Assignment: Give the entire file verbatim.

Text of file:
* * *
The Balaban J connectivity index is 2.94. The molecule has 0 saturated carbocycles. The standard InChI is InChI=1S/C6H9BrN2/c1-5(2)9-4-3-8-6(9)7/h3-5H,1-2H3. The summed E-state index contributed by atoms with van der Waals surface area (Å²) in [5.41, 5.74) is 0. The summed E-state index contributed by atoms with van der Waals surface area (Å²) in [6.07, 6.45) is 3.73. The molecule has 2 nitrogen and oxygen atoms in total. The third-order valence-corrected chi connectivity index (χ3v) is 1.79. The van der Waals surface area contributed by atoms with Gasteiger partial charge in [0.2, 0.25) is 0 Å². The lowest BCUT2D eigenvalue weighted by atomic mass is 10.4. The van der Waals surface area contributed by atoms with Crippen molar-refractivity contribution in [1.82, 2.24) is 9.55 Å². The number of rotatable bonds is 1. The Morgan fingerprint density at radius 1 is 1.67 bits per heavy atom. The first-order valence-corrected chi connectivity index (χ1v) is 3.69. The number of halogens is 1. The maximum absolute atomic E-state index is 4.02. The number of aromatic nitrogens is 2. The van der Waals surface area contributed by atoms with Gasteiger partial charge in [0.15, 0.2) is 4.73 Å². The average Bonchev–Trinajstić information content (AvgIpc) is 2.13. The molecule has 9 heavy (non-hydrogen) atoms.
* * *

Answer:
The Balaban J connectivity index is 2.94. The molecule has 0 saturated carbocycles. The standard InChI is InChI=1S/C6H9BrN2/c1-5(2)9-4-3-8-6(9)7/h3-5H,1-2H3. The summed E-state index contributed by atoms with van der Waals surface area (Å²) in [5.41, 5.74) is 0. The summed E-state index contributed by atoms with van der Waals surface area (Å²) in [6.07, 6.45) is 3.73. The molecule has 2 nitrogen and oxygen atoms in total. The third-order valence-corrected chi connectivity index (χ3v) is 1.79. The van der Waals surface area contributed by atoms with Gasteiger partial charge in [0.2, 0.25) is 0 Å². The lowest BCUT2D eigenvalue weighted by atomic mass is 10.4. The van der Waals surface area contributed by atoms with Crippen molar-refractivity contribution in [1.82, 2.24) is 9.55 Å². The number of rotatable bonds is 1. The Morgan fingerprint density at radius 1 is 1.67 bits per heavy atom. The first-order valence-corrected chi connectivity index (χ1v) is 3.69. The number of halogens is 1. The maximum absolute atomic E-state index is 4.02. The number of aromatic nitrogens is 2. The van der Waals surface area contributed by atoms with Gasteiger partial charge in [0.15, 0.2) is 4.73 Å². The average Bonchev–Trinajstić information content (AvgIpc) is 2.13. The molecule has 9 heavy (non-hydrogen) atoms.